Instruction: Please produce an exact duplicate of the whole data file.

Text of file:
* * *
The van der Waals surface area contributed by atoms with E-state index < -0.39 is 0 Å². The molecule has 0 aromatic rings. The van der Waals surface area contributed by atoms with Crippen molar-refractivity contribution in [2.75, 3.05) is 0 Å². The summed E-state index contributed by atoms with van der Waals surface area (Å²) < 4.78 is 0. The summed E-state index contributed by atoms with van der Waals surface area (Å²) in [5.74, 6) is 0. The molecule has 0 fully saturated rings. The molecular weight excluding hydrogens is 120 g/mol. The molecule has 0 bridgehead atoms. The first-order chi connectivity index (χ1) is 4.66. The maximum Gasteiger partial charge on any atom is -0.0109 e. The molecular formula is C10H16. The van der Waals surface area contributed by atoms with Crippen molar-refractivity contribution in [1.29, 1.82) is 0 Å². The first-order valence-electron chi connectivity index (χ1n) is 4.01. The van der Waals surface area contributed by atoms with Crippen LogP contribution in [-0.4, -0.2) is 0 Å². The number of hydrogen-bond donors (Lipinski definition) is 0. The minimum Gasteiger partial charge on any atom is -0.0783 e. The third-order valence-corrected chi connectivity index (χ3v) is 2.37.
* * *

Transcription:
The van der Waals surface area contributed by atoms with E-state index < -0.39 is 0 Å². The molecule has 0 aromatic rings. The van der Waals surface area contributed by atoms with Crippen molar-refractivity contribution in [2.75, 3.05) is 0 Å². The summed E-state index contributed by atoms with van der Waals surface area (Å²) < 4.78 is 0. The summed E-state index contributed by atoms with van der Waals surface area (Å²) in [5.74, 6) is 0. The molecule has 0 fully saturated rings. The molecular weight excluding hydrogens is 120 g/mol. The molecule has 0 bridgehead atoms. The first-order chi connectivity index (χ1) is 4.66. The maximum Gasteiger partial charge on any atom is -0.0109 e. The molecular formula is C10H16. The van der Waals surface area contributed by atoms with Crippen molar-refractivity contribution in [1.29, 1.82) is 0 Å². The first-order valence-electron chi connectivity index (χ1n) is 4.01. The van der Waals surface area contributed by atoms with Crippen LogP contribution in [-0.4, -0.2) is 0 Å². The number of hydrogen-bond donors (Lipinski definition) is 0. The minimum Gasteiger partial charge on any atom is -0.0783 e. The third-order valence-corrected chi connectivity index (χ3v) is 2.37.